– Wilhelm Stenhammar – Piano concert No. 2 – Hans Leygraf, piano -Gothenburg Symphony – Sixten Eckerberg, cond. – 1946 – Swedish Radio Transcription Service –
Something different this week. From the transcription service of Sveriges Radio in Stockholm from 1946, a radio session featuring the Gothenburg Symphony conducted by Sixten Eckerberg with Hans Leygraf, piano in a performance of the 2nd Piano Concerto by Wilhelm Stenhammar.
His works were quite varied and included two completed symphonies, a substantial Serenade for Orchestra, two piano concertos, four piano sonatas, a violin sonata, six string quartets, many songs and other vocal works, including several large-scale works for chorus or voices and orchestra: the early ballad Florez och Blanzeflor, Op. 3, written around 1891, Ithaka, Op. 21, from 1904, the cantatas Ett folk (A people) from 1905 and Sången (The song), Op. 44, from 1921.
Writing in The Chamber Music Journal, R.H.R. Silvertrust notes that Wilhelm Stenhammar’s six string quartets are the most important written between those of Johannes Brahms and Béla Bartók. Whether or not this is so, there is no denying that Stenhammar’s quartets represent a very important development during the twenty-five years he was writing chamber music. Tonally, they range from the middle late Romantics to a style akin to mature Sibelius. Though not unknown by the Swedish chamber music public, his string quartets have been neglected elsewhere. In 2008 Musikaliska konstföreningen published the world premiere edition of his Allegro Brillante for piano quartet composed in 1891 and his Allegro non tanto for piano trio composed in 1895.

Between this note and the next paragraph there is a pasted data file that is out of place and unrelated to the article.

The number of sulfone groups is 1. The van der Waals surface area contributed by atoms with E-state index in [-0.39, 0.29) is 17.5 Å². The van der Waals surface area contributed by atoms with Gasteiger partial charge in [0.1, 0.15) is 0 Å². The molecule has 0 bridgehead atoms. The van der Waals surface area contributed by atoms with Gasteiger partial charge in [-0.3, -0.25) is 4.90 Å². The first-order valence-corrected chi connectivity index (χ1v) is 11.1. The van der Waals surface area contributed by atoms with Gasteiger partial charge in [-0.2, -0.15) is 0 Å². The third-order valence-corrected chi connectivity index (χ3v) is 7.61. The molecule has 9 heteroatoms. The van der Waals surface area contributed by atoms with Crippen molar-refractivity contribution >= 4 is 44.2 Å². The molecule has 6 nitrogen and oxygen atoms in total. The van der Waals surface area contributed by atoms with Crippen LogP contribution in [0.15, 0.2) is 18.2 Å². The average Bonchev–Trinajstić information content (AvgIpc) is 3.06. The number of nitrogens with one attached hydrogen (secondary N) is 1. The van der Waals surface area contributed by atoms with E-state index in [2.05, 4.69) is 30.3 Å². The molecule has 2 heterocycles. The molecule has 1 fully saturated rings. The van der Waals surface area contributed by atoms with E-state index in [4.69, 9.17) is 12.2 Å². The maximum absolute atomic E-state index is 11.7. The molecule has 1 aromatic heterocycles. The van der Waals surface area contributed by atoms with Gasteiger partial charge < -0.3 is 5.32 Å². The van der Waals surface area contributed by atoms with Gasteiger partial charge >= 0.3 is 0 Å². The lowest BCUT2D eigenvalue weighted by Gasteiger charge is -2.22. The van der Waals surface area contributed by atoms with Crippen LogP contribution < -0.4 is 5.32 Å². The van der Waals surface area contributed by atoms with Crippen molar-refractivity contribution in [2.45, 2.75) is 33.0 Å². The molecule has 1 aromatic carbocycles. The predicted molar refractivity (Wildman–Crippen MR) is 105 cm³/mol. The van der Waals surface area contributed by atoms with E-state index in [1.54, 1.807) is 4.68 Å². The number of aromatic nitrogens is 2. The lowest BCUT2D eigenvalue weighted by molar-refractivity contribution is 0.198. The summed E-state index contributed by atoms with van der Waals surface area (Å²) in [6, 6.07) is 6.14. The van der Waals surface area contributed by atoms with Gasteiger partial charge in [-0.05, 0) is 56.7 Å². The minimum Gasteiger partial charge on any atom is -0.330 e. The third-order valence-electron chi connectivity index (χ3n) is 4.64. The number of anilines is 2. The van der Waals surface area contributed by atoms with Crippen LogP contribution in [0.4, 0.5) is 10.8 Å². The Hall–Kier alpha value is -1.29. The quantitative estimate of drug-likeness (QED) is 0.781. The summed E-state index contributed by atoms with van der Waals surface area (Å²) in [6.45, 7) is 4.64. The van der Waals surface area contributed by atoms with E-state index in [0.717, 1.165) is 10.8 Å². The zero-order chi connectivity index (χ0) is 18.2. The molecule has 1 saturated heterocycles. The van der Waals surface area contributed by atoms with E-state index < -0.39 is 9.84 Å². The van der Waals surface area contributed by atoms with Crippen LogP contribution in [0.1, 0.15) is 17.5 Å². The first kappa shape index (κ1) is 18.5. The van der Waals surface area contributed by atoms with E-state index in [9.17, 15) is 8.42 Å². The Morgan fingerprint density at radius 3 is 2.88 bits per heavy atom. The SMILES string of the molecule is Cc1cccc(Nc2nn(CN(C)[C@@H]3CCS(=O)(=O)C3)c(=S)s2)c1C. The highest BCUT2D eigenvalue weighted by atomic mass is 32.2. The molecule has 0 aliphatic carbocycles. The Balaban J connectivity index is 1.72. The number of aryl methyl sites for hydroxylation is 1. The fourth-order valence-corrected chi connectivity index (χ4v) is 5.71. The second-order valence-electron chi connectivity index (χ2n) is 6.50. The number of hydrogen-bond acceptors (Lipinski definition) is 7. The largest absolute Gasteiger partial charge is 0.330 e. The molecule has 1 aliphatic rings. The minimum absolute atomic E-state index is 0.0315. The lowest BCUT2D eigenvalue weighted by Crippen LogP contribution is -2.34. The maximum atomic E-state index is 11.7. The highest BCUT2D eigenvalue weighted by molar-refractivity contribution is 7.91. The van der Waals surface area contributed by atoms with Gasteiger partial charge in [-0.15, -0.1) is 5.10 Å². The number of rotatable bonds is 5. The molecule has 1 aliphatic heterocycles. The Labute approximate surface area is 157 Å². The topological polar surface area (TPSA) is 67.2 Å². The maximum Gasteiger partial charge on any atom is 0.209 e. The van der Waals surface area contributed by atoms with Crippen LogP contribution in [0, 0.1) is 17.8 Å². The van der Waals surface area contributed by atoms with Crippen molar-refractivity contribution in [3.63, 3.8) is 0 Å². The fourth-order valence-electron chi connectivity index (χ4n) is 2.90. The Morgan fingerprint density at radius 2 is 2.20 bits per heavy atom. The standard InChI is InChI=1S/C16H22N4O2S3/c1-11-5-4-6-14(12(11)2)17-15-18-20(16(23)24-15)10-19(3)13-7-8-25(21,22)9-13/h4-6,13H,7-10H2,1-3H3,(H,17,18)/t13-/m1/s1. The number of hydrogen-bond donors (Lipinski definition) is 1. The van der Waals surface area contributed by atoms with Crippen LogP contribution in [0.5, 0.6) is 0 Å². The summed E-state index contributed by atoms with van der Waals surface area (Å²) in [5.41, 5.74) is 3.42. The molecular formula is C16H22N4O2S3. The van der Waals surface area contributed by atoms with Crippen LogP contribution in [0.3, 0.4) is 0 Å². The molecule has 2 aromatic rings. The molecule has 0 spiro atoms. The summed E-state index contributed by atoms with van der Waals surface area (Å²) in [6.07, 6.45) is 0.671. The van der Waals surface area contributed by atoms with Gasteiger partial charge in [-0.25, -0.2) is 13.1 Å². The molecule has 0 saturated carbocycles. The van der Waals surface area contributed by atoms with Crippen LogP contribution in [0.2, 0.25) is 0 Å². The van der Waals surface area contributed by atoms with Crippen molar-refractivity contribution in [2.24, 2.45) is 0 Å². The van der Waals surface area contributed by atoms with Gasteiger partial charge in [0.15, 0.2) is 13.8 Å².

Wilhelm Stenhammar was considered the finest Swedish pianist of his time. Pianists who venture into the realm of the string quartet often wind up writing compositions which sound as though they were composed at, and are perhaps better played on, the piano. That Stenhammar’s works show no such trait is because for nearly half of his life, he worked intimately with the Aulin Quartet, the top Swedish string quartet of his day and one of the best then performing in Europe. In fact, he toured throughout Europe with them for many years and a piano quintet was nearly always featured on their programmes. Thus it is no accident that his quartets show a fine grasp of instrumental timbre and technique. The part writing is sure, always idiomatic and evenly distributed.
So this week it’s that 1946 broadcast performance of Wilhelm Stenhammar’s 2nd Piano concerto. There are several recent recordings of the work available, but this one hasn’t seen the light of reissue.
Enjoy and come back next week.